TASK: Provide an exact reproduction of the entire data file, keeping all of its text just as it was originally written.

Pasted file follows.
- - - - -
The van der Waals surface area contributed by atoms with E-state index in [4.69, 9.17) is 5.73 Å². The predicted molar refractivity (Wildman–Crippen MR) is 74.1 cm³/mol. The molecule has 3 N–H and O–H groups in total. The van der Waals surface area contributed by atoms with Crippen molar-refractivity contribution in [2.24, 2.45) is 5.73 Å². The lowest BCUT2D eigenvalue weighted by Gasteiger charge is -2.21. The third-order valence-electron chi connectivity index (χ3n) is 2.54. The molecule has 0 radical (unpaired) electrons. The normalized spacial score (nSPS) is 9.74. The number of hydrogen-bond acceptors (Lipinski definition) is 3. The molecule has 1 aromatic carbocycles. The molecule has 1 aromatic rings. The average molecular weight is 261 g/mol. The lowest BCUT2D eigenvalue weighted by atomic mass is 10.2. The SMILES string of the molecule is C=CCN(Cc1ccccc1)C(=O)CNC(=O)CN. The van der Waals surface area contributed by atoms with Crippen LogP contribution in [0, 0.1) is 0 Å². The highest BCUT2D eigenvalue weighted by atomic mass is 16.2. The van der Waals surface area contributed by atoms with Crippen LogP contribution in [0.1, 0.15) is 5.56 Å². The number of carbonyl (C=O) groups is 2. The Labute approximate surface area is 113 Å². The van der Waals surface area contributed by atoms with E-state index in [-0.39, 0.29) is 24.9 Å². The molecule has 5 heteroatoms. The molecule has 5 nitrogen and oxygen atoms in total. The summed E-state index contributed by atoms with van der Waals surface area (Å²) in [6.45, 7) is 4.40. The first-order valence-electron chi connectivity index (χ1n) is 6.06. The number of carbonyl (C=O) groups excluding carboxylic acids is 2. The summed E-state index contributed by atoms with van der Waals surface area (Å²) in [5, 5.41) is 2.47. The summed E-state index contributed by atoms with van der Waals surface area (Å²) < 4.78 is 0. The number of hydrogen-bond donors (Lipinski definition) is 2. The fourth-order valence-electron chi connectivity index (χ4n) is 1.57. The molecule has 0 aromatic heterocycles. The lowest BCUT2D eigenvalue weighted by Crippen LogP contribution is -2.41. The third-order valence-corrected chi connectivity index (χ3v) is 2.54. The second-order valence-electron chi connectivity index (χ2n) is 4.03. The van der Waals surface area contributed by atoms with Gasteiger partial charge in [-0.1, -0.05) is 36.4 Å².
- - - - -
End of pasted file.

The van der Waals surface area contributed by atoms with E-state index in [4.69, 9.17) is 5.73 Å². The predicted molar refractivity (Wildman–Crippen MR) is 74.1 cm³/mol. The molecule has 3 N–H and O–H groups in total. The van der Waals surface area contributed by atoms with Crippen molar-refractivity contribution in [2.24, 2.45) is 5.73 Å². The lowest BCUT2D eigenvalue weighted by Gasteiger charge is -2.21. The third-order valence-electron chi connectivity index (χ3n) is 2.54. The molecule has 0 radical (unpaired) electrons. The normalized spacial score (nSPS) is 9.74. The number of hydrogen-bond acceptors (Lipinski definition) is 3. The molecule has 1 aromatic carbocycles. The molecule has 1 aromatic rings. The average molecular weight is 261 g/mol. The lowest BCUT2D eigenvalue weighted by atomic mass is 10.2. The SMILES string of the molecule is C=CCN(Cc1ccccc1)C(=O)CNC(=O)CN. The van der Waals surface area contributed by atoms with Crippen LogP contribution in [0, 0.1) is 0 Å². The highest BCUT2D eigenvalue weighted by atomic mass is 16.2. The van der Waals surface area contributed by atoms with Crippen LogP contribution in [0.1, 0.15) is 5.56 Å². The number of carbonyl (C=O) groups is 2. The Labute approximate surface area is 113 Å². The van der Waals surface area contributed by atoms with E-state index in [-0.39, 0.29) is 24.9 Å². The molecule has 5 heteroatoms. The molecule has 5 nitrogen and oxygen atoms in total. The summed E-state index contributed by atoms with van der Waals surface area (Å²) in [6.45, 7) is 4.40. The first-order valence-electron chi connectivity index (χ1n) is 6.06. The number of carbonyl (C=O) groups excluding carboxylic acids is 2. The summed E-state index contributed by atoms with van der Waals surface area (Å²) in [5, 5.41) is 2.47. The summed E-state index contributed by atoms with van der Waals surface area (Å²) < 4.78 is 0. The number of hydrogen-bond donors (Lipinski definition) is 2. The fourth-order valence-electron chi connectivity index (χ4n) is 1.57. The molecule has 0 aromatic heterocycles. The lowest BCUT2D eigenvalue weighted by Crippen LogP contribution is -2.41. The third-order valence-corrected chi connectivity index (χ3v) is 2.54. The second-order valence-electron chi connectivity index (χ2n) is 4.03. The van der Waals surface area contributed by atoms with Gasteiger partial charge in [-0.1, -0.05) is 36.4 Å².